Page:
Hollande could manage a narrow manageable majority in Sunday’s election
The latest opinion polls released ahead of France's parliamentary election on Sunday suggest President Francois Hollande will win a narrow but workable majority that depends on Green allies and hard leftists.
Surveys by pollsters BVA, Ipsos and Harris pointed to Hollande's Socialist Party falling just short of the 289 seats it needs for a majority in the 577-seat National Assembly, the lower house, and allies winning some three dozen seats.
After winning the first Socialist presidential victory since 1988 last month, Hollande has urged supporters to show out in force on Sunday as he readies legislation to back his tax-and-spend campaign programme.
Bills to raise taxes on the rich and reverse a rise in sales tax should be backed by the hard left, but a too-narrow majority would leave Hollande dependent on conservatives and centrists for possible measures on closer European integration.
Paris is coming under pressure to agree to allow EU institutions more control over public finances, as Berlin proposes steps towards fiscal union as its condition for considering mutualized debt or an integrated bank sector to help solve the euro zone crisis.
Although the resurgent crisis is fast becoming Hollande's biggest concern three weeks into his presidency, he must also work quickly on domestic measures to reboot the stalled economy and curb a surge in jobless claims to a 12-year high.
I call on the French to vote, Hollande said on a visit to northern France, as surveys predicted around 40% of voters would stay at home. I call on them to give a large majority, a solid and coherent one.
The BVA survey gave core left-wing parties 32.5%, or 36.5% with Hollande's Green allies added and 44.5% with the hard left. That compares to 33.5% for a conservative grouping.
Harris Interactive gave left-wing parties 34% of the vote, or 46% with Greens and the hard left, versus 33% for the mainstream right.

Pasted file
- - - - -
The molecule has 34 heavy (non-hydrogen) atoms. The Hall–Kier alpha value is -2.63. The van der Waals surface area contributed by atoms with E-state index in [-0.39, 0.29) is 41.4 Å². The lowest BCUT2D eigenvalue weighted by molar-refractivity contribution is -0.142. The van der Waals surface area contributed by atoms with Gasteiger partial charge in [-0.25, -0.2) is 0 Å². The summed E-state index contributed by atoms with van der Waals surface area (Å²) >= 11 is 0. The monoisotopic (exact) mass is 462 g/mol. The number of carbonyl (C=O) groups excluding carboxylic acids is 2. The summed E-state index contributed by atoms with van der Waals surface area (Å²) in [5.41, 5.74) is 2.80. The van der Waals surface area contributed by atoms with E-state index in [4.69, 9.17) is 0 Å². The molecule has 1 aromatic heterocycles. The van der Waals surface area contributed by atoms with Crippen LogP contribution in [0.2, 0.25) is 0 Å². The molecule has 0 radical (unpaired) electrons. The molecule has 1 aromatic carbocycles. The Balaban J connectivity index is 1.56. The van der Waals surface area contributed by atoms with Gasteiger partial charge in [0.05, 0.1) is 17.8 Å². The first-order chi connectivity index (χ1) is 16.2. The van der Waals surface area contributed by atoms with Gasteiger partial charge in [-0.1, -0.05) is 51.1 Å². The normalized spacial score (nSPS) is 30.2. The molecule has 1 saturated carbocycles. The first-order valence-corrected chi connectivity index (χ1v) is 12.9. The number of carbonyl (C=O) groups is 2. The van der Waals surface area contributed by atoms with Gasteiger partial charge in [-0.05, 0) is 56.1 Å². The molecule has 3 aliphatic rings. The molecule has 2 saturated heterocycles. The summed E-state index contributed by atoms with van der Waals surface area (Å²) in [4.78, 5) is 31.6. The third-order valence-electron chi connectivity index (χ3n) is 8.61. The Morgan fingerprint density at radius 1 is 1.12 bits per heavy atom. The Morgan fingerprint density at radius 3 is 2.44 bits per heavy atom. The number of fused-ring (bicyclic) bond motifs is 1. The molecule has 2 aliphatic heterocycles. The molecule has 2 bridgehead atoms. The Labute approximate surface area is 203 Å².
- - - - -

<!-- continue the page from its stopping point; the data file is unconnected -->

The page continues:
An Ipsos poll conducted for the left-leaning daily Le Monde gave the left 31.5%, or 41% with the hard left and Greens, versus 34.5% for the conservative bloc.
Ipsos said its results could translate into between 292 and 346 seats for the left and between 231 and 285 seats for the right, giving the left control of the lower house for the first time in a decade, after it won control of the Senate last year.
Within the seat projections, Ipsos saw the Socialist Party winning between 243 and 285 seats, the hard-left Left Front winning 23-26 seats and the Greens 12-16 seats.
It saw the far-right National Front, which took an unexpected 17.9% of a first-round presidential vote in late April, winning anywhere between zero and three seats.
The election will be taking place after the Bank of France revealed on Friday an austere growth projection, saying the economy was on course to shrink by 0.1% in the second quarter.
If the estimates are correct, it would represent France's first quarterly contraction since the country managed to extract itself from recession in 2009. Although the current alleged shrinkage would not put France back into recession territory, if the economy were to experience a second contraction in the third quarter, the country would officially join other EU states like Greece, Spain and Italy in recession.
The forecast contrasts with the central bank's prior projection of essentially flat-line growth in the three months from April to June.
The news comes after the French national statistics office, INSEE, reported on Thursday that unemployment rose to one in ten people in the first quarter of 2012, a level of joblessness that the country has not endured since 1999.